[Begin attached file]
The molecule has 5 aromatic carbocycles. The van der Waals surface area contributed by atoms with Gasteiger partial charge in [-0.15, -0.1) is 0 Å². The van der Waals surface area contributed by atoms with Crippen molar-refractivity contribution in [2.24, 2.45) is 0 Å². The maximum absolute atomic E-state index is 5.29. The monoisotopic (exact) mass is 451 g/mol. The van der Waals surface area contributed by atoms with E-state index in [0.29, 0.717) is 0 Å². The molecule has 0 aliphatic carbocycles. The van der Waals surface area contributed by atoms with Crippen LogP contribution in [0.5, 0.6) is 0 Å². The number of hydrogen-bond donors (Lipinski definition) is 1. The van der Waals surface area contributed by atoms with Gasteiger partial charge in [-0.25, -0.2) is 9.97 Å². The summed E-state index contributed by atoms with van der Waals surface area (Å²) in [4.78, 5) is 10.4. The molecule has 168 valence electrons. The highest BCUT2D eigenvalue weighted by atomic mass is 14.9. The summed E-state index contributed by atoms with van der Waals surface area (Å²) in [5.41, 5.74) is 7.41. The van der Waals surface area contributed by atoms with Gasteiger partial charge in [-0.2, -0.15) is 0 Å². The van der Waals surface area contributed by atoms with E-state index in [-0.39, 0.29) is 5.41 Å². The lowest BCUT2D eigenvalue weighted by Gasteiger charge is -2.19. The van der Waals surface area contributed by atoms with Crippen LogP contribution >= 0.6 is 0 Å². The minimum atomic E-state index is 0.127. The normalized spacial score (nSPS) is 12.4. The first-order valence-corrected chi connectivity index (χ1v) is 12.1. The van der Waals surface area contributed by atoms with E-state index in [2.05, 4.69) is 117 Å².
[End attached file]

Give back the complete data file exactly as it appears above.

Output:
The molecule has 5 aromatic carbocycles. The van der Waals surface area contributed by atoms with Gasteiger partial charge in [-0.15, -0.1) is 0 Å². The van der Waals surface area contributed by atoms with Crippen molar-refractivity contribution in [2.24, 2.45) is 0 Å². The maximum absolute atomic E-state index is 5.29. The monoisotopic (exact) mass is 451 g/mol. The van der Waals surface area contributed by atoms with E-state index in [0.29, 0.717) is 0 Å². The molecule has 0 aliphatic carbocycles. The van der Waals surface area contributed by atoms with Crippen LogP contribution in [0.5, 0.6) is 0 Å². The number of hydrogen-bond donors (Lipinski definition) is 1. The van der Waals surface area contributed by atoms with Gasteiger partial charge in [-0.25, -0.2) is 9.97 Å². The summed E-state index contributed by atoms with van der Waals surface area (Å²) in [4.78, 5) is 10.4. The molecule has 168 valence electrons. The highest BCUT2D eigenvalue weighted by atomic mass is 14.9. The summed E-state index contributed by atoms with van der Waals surface area (Å²) in [5.41, 5.74) is 7.41. The van der Waals surface area contributed by atoms with Gasteiger partial charge in [-0.2, -0.15) is 0 Å². The van der Waals surface area contributed by atoms with E-state index in [-0.39, 0.29) is 5.41 Å². The lowest BCUT2D eigenvalue weighted by Gasteiger charge is -2.19. The van der Waals surface area contributed by atoms with Crippen LogP contribution >= 0.6 is 0 Å². The minimum atomic E-state index is 0.127. The normalized spacial score (nSPS) is 12.4. The first-order valence-corrected chi connectivity index (χ1v) is 12.1. The van der Waals surface area contributed by atoms with E-state index in [2.05, 4.69) is 117 Å².